Multi-subnet SQL Server Clusters + SharePoint 2013 + SPDatabase.MultiSubnetFailover

Small but significant update; earlier I described a problem where SharePoint can get its’ knickers in a twist when it comes to consuming a SQL Server endpoint that exists in multiple clusters.

Well the problem is real enough; anyone with this configuration that has a failover will probably find SharePoint mysteriously unable to connect to SQL Server with the default configuration set. In my previous post I showed a way of handling this from the SQL end; in short, to use just one A-record for the clustered-name object SharePoint uses.

Well it turns out that there’s a more elegant solution that had escaped my attention – a new property that was added to SPDatabase just before SharePoint went to General Availability called “MultiSubnetFailover”, which is set to “false” by default, meaning sequential IP-address connections if there is more than one to connect to.

Anyway, in short setting this property to “true” across all clustered databases means SharePoint can now connect to multiple IP addresses at the same time for when there’s multiple DNS A-records for a single name; the SQL client will connect to every endpoint at once & just use the first one to respond, thus avoiding connection timeouts. Thank you blog commenters for pointing this out, amongst other people.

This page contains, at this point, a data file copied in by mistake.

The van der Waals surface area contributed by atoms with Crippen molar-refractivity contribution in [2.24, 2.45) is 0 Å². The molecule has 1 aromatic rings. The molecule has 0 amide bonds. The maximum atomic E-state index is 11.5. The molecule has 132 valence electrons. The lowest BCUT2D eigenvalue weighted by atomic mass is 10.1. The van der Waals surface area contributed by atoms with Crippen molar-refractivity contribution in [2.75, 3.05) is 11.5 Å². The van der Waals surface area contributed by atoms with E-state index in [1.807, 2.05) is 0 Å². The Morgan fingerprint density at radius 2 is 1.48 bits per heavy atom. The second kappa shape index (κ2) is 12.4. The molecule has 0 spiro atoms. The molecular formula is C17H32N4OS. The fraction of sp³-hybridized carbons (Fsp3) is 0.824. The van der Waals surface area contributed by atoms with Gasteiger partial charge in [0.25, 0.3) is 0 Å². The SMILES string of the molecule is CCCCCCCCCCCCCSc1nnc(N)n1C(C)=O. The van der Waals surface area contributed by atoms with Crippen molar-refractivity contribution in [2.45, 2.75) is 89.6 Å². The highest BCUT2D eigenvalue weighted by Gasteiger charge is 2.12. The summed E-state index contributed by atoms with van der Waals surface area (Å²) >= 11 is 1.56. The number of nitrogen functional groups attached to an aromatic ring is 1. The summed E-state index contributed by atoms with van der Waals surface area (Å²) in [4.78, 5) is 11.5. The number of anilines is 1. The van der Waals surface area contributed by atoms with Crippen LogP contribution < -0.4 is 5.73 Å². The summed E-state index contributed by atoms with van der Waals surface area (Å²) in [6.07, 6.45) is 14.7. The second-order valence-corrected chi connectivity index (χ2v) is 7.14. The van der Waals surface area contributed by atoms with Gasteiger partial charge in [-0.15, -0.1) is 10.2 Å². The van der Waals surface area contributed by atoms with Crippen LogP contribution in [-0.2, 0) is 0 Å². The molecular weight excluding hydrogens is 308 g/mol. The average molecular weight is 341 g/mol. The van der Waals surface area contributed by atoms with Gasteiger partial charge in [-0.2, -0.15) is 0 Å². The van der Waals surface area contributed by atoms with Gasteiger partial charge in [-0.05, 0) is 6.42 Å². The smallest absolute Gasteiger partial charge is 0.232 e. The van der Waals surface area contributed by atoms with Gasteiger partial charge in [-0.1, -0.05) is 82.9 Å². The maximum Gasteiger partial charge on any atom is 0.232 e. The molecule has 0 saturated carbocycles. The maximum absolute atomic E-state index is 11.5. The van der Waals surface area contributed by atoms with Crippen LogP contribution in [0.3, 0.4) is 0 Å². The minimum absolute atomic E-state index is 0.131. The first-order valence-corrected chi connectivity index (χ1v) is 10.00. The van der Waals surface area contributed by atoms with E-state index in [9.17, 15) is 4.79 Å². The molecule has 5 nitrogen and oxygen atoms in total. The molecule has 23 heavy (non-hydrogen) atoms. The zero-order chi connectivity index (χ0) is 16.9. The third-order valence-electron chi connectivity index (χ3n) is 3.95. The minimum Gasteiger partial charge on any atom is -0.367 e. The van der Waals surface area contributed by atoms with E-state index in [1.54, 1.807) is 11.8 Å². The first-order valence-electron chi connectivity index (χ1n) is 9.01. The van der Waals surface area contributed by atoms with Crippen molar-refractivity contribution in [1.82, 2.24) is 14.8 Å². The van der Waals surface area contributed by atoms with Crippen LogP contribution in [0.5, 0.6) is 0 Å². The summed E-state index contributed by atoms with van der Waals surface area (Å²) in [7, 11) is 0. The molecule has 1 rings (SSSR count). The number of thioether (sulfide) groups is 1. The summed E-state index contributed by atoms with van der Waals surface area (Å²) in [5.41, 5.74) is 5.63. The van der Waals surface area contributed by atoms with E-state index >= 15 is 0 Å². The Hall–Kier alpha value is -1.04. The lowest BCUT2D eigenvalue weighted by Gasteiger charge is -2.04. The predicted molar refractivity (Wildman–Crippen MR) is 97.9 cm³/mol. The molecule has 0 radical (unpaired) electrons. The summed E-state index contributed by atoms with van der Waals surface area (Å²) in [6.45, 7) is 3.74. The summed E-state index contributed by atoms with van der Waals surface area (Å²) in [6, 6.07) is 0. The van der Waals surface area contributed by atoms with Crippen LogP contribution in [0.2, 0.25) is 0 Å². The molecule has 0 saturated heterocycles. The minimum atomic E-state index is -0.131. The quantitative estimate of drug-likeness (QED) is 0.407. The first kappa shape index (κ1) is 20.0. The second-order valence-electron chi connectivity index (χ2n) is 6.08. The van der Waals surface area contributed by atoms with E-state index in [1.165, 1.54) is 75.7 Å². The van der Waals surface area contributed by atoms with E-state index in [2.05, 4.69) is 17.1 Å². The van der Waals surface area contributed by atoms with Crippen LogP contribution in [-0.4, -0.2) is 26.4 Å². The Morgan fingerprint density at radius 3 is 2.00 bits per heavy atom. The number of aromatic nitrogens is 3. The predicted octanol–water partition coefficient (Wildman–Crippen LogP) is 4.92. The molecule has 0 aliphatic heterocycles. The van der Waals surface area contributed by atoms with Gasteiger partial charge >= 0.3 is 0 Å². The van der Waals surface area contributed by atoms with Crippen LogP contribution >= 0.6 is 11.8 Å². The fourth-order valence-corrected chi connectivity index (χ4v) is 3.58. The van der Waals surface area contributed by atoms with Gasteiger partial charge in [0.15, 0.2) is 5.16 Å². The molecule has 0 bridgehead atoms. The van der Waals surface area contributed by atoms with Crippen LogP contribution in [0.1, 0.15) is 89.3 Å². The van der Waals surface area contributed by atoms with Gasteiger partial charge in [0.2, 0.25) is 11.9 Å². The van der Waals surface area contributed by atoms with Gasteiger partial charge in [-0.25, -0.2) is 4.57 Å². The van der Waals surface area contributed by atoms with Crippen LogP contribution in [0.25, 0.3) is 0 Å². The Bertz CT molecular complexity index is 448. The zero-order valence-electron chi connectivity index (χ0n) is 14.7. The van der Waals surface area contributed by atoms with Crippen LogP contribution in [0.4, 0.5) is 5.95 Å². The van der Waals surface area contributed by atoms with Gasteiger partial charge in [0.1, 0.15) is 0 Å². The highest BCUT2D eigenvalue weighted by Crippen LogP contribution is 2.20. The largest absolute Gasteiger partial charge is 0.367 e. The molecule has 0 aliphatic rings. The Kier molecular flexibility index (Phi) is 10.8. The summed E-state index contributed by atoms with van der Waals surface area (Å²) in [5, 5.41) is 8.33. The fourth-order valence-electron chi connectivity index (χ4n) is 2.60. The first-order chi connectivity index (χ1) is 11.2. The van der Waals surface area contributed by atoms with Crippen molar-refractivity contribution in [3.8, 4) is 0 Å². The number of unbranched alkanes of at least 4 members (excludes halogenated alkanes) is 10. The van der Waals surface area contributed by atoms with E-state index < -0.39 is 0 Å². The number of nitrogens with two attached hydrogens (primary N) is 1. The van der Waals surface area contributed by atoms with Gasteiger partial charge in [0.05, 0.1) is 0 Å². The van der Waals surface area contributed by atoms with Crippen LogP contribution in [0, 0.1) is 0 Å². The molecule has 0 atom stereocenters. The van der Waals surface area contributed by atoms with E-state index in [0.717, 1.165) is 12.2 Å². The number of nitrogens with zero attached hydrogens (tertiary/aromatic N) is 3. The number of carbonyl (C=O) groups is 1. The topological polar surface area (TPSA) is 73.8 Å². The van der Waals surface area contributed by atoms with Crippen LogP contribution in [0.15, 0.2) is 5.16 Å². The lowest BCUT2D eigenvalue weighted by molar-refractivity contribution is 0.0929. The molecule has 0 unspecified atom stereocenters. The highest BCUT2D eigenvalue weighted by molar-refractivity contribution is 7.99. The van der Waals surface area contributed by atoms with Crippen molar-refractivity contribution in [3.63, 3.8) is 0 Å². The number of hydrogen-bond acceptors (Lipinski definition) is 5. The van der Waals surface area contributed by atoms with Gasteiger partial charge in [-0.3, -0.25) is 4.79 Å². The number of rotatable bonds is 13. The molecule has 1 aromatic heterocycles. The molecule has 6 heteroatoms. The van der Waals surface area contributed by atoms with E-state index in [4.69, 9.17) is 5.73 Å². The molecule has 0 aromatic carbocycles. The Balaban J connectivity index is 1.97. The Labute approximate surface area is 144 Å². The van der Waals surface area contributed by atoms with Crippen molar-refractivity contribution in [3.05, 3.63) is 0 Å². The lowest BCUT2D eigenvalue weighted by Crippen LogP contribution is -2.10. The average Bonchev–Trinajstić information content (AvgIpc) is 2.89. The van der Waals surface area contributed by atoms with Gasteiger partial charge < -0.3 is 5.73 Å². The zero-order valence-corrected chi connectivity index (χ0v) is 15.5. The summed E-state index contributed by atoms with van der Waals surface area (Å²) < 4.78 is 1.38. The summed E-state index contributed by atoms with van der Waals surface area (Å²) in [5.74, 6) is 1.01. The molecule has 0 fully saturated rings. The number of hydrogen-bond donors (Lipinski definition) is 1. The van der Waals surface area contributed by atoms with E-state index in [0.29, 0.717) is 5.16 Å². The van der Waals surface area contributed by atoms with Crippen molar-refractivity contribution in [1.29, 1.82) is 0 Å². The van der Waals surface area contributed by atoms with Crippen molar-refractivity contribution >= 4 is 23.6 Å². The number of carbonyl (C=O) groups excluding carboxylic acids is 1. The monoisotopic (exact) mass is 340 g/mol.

Setting MultiSubnetFailover=true for SharePoint Databases

Pretty simple really; you’ll want to do it for every database that’s on the multi-subnet cluster. In my case it’s every database, so:

Get-SPDatabase | foreach { $_.MultiSubnetFailover = $true; $_.Update(); }


If you take a look at the connection-string now used by the configuration DB for example (in the registry under HKEY_LOCAL_MACHINE\SOFTWARE\Microsoft\Shared Tools\Web Server Extensions\15.0\Secure\ConfigDB\dsn), we see “MultiSubnetFailover=True” added to the config DB connection-string.

Now we can set/have RegisterAllProvidersIP as “1” against the cluster and SharePoint will work just fine.


It’s worth pointing out too that because we don’t wait for a DNS update, the failover from SharePoint’s point of view is much quicker – the DNS doesn’t change, just the other endpoint responds first instead of the previous (now inactive) endpoint.



There was a bug in the .Net framework 4 that misread the timeout value when “MultiSubnetFailover=True” setting was used in the connection-string, meaning the client (SharePoint in this example) would timeout anyway. This has been fixed but it might be easier to disable multiple A-records instead if patching the runtime isn’t an option – in production environments etc.


Sam Betts

Comments (1)

  1. Mo says:

    Hello Sam – great post. And of course a follow up question. I used the powershell as outlined above and when I checked the registery I saw the change on one front end server but not the second. Also not on APP server (I am not running sites on App servers). Any insights?


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